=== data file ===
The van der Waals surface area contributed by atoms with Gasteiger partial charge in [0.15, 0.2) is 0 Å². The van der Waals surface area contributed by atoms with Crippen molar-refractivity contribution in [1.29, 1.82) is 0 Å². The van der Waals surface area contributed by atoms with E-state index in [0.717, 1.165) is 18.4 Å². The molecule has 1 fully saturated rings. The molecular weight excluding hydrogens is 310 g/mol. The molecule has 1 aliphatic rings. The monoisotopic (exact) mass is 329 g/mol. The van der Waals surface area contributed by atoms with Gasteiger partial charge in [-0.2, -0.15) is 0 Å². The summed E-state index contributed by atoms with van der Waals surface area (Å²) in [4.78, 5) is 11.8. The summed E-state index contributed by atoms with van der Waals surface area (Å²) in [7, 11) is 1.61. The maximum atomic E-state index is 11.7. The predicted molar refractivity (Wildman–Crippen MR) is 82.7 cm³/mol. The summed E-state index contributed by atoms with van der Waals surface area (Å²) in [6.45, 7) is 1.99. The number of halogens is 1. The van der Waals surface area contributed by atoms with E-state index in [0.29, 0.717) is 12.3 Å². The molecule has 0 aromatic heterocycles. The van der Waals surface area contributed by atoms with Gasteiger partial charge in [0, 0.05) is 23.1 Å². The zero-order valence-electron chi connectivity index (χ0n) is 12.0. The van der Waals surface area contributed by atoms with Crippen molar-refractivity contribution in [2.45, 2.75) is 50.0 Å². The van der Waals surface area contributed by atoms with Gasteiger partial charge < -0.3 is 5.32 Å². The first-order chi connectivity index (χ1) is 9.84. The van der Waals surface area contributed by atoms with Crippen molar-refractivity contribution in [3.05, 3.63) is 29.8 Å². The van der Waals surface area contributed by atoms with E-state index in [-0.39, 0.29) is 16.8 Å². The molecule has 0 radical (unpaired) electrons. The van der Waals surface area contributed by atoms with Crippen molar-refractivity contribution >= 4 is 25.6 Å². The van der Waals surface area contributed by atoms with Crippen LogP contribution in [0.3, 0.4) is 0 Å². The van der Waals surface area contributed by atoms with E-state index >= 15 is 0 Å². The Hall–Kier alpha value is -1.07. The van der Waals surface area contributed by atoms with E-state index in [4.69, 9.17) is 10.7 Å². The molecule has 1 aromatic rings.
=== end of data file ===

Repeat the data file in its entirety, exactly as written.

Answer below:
The van der Waals surface area contributed by atoms with Gasteiger partial charge in [0.15, 0.2) is 0 Å². The van der Waals surface area contributed by atoms with Crippen molar-refractivity contribution in [1.29, 1.82) is 0 Å². The van der Waals surface area contributed by atoms with E-state index in [0.717, 1.165) is 18.4 Å². The molecule has 1 fully saturated rings. The molecular weight excluding hydrogens is 310 g/mol. The molecule has 1 aliphatic rings. The monoisotopic (exact) mass is 329 g/mol. The van der Waals surface area contributed by atoms with Gasteiger partial charge in [-0.2, -0.15) is 0 Å². The summed E-state index contributed by atoms with van der Waals surface area (Å²) in [4.78, 5) is 11.8. The summed E-state index contributed by atoms with van der Waals surface area (Å²) in [7, 11) is 1.61. The maximum atomic E-state index is 11.7. The predicted molar refractivity (Wildman–Crippen MR) is 82.7 cm³/mol. The summed E-state index contributed by atoms with van der Waals surface area (Å²) in [6.45, 7) is 1.99. The number of halogens is 1. The van der Waals surface area contributed by atoms with E-state index in [0.29, 0.717) is 12.3 Å². The molecule has 0 aromatic heterocycles. The van der Waals surface area contributed by atoms with Gasteiger partial charge in [0, 0.05) is 23.1 Å². The zero-order valence-electron chi connectivity index (χ0n) is 12.0. The van der Waals surface area contributed by atoms with Crippen molar-refractivity contribution in [2.45, 2.75) is 50.0 Å². The van der Waals surface area contributed by atoms with Gasteiger partial charge < -0.3 is 5.32 Å². The first-order chi connectivity index (χ1) is 9.84. The van der Waals surface area contributed by atoms with Crippen molar-refractivity contribution in [3.05, 3.63) is 29.8 Å². The van der Waals surface area contributed by atoms with E-state index in [-0.39, 0.29) is 16.8 Å². The molecule has 0 radical (unpaired) electrons. The van der Waals surface area contributed by atoms with Crippen molar-refractivity contribution >= 4 is 25.6 Å². The van der Waals surface area contributed by atoms with Crippen LogP contribution in [0.3, 0.4) is 0 Å². The van der Waals surface area contributed by atoms with E-state index >= 15 is 0 Å². The Hall–Kier alpha value is -1.07. The van der Waals surface area contributed by atoms with E-state index in [4.69, 9.17) is 10.7 Å². The molecule has 1 aromatic rings.